Keith Livingston is a longtime Federal Way resident and community observer. He can be reached at

Keith Livingston is a longtime Federal Way resident and community observer. He can be reached at

Police blotter blues and our sense of accountability | Livingston

Reading the police blotter in any newspaper proves that we as people will do just about anything and when caught, find a way to justify our behavior. Especially bad behavior. Cell phone cameras with video capability have us documenting our bad behavior as proof that at any given moment, we can be criminals or stupid as well as amateur journalists craving a moment of justice or celebrity.

The mob who stormed the U.S. Capitol building in Washington, D.C., proves the premise. They stormed and shared the video of their destruction and insurrection on social media with their friends. What were they thinking — the verbal note from the “principal” an hour or two earlier would be their get out of jail hall pass? They all believed they had justification and permission.

Piece it all together and we have lots of bad behavior to overcome. Not all crime gets the same focus. There is minimal to no accountability for “white collar” crimes, along with criminally unethical activity by corporations or presidents. The crimes that get the klieg lights are the crimes that deal with criminal cartels, drug lords and use, driving under the influence, robbers, burglars, murders, serial sociopaths, rapists, prostitution and teenage vandals. They are a risk and reward path for doing something known to be wrong, malicious, or hurtful and doing it anyway because they believe they won’t get caught.

If caught, they believe they can “lie” or justify their way out. Hey, it is the American way — innocent until proven guilty. Getting caught red-handed on video can often be defended or blamed away through deflection or social media celebrity sympathy — “I am delusional in my invincibility,” with enough likes on Facebook, and of course, a good lawyer.

We blame the police, schools, parenting, enablers, video games, choice of friends, religions, cults, peer influencers, or media, but the truth is collectively we are not taking responsibility. Taking responsibility is an act of courage.

We have a behavior problem — criminal as well as legal. As a nation we seem to enjoy playing cops and robbers. According to the Prison Policy Initiative, the American criminal justice system holds almost 2.3 million people in some level of detention at state and federal prisons, juvenile correctional facilities, local jails, immigration detention facilities, Indian country jails, military prisons, civil commitment centers, state psychiatric hospitals, and prisons in the U.S. territories.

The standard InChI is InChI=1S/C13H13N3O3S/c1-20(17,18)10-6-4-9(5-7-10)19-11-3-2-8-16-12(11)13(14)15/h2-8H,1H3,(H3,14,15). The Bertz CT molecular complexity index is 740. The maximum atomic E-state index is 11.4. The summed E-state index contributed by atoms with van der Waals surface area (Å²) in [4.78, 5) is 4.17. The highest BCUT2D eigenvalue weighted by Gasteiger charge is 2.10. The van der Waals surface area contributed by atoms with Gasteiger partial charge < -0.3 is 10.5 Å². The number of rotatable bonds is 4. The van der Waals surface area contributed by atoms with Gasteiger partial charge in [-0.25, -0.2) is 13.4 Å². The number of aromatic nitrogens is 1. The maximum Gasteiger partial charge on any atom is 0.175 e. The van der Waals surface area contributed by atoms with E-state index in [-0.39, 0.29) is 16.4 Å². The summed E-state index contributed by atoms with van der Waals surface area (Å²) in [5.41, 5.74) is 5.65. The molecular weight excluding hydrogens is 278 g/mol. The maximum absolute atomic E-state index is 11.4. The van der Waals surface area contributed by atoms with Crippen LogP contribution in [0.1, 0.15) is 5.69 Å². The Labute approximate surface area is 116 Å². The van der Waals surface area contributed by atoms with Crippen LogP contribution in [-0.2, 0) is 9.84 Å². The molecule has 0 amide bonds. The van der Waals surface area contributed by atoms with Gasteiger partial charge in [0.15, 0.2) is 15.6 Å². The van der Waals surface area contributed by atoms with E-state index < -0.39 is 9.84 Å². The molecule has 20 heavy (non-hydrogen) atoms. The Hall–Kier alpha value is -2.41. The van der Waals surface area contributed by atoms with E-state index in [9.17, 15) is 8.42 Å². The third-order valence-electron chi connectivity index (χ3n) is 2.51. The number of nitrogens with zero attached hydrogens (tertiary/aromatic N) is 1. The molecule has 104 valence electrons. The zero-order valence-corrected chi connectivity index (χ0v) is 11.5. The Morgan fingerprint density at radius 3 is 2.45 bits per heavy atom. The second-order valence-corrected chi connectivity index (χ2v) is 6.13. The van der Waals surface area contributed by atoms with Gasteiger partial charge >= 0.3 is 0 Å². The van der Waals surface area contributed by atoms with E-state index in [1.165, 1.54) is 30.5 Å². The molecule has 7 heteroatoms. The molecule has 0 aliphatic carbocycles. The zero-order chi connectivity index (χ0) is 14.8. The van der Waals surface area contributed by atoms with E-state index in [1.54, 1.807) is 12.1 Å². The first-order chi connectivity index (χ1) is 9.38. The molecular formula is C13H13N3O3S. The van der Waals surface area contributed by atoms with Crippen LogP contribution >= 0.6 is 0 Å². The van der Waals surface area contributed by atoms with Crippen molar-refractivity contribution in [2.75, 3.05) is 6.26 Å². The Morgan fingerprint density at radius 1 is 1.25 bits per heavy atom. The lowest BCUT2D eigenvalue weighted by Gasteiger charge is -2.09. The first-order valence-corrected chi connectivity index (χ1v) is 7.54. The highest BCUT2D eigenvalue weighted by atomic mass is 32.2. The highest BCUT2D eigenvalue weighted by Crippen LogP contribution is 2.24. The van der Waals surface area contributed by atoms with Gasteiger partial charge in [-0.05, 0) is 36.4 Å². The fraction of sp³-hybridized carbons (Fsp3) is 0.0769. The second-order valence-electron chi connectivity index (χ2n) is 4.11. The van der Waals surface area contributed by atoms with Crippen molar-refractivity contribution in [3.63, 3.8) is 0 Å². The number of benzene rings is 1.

The United States is the world leader in incarceration with about 25 percent of the world’s prison population. Considering that as a nation we represent about 4 percent of the world’s population, I’d say we have laws and not much order.

According to the Pew Research Center, the racial and ethnic makeup in the U.S. prisons is demographically disproportionate. In 2017, Black people represented 12% of the U.S. adult population, but 33% of the sentenced prison population. Whites accounted for 64% of adults, but 30% of prisoners. Hispanics represented 16% of the adult population, but they accounted for 23% of inmates.

These statistics represent a civil rights problem, pointing to the underlying racial divide this country has in how it deals with everything. Prisons are a microcosm of population control and reflect a white privilege caste-system intent on demeaning poverty and race. It is a “kick them when they are down, keep them down and excluded” philosophy.

President Lyndon B. Johnson once said, “If you can convince the lowest white man he’s better than the best colored man, he won’t notice you’re picking his pocket. Hell, give him somebody to look down on, and he’ll empty his pockets for you.”

Our society is built on looking for someone to look down on and to blame. Personal responsibility and accountability, not so much. The people held to the highest of standards tend to be those our society has singled out for targeted justice — Blacks, Latinx, new immigrants, non-Christians, the poor and others conveniently targeted to elevate the notion that a successful American is likely to be white.